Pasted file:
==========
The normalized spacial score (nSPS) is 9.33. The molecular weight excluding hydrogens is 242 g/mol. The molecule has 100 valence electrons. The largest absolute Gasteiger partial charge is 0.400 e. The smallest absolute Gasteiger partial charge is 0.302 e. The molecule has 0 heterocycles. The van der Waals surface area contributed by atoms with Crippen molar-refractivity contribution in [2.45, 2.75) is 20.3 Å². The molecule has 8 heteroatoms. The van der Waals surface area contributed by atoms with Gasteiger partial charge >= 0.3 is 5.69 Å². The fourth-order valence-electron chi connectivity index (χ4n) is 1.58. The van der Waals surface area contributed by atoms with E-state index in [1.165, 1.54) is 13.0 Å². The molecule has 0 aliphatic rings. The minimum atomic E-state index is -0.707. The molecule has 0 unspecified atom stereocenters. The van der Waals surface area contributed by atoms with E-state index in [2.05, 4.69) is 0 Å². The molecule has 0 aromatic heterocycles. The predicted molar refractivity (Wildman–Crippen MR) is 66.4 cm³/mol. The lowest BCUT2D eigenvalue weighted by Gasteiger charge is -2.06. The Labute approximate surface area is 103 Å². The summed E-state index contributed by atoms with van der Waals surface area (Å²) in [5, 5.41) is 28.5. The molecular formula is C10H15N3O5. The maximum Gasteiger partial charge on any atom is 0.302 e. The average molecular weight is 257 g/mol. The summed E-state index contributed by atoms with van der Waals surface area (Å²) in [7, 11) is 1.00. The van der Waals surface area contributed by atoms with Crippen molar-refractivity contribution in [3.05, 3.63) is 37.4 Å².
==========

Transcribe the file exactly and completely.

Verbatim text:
The normalized spacial score (nSPS) is 9.33. The molecular weight excluding hydrogens is 242 g/mol. The molecule has 100 valence electrons. The largest absolute Gasteiger partial charge is 0.400 e. The smallest absolute Gasteiger partial charge is 0.302 e. The molecule has 0 heterocycles. The van der Waals surface area contributed by atoms with Crippen molar-refractivity contribution in [2.45, 2.75) is 20.3 Å². The molecule has 8 heteroatoms. The van der Waals surface area contributed by atoms with Gasteiger partial charge >= 0.3 is 5.69 Å². The fourth-order valence-electron chi connectivity index (χ4n) is 1.58. The van der Waals surface area contributed by atoms with E-state index in [1.165, 1.54) is 13.0 Å². The molecule has 0 aliphatic rings. The minimum atomic E-state index is -0.707. The molecule has 0 unspecified atom stereocenters. The van der Waals surface area contributed by atoms with E-state index in [2.05, 4.69) is 0 Å². The molecule has 0 aromatic heterocycles. The predicted molar refractivity (Wildman–Crippen MR) is 66.4 cm³/mol. The lowest BCUT2D eigenvalue weighted by Gasteiger charge is -2.06. The Labute approximate surface area is 103 Å². The summed E-state index contributed by atoms with van der Waals surface area (Å²) in [5, 5.41) is 28.5. The molecular formula is C10H15N3O5. The maximum Gasteiger partial charge on any atom is 0.302 e. The average molecular weight is 257 g/mol. The summed E-state index contributed by atoms with van der Waals surface area (Å²) in [7, 11) is 1.00. The van der Waals surface area contributed by atoms with Crippen molar-refractivity contribution in [3.05, 3.63) is 37.4 Å².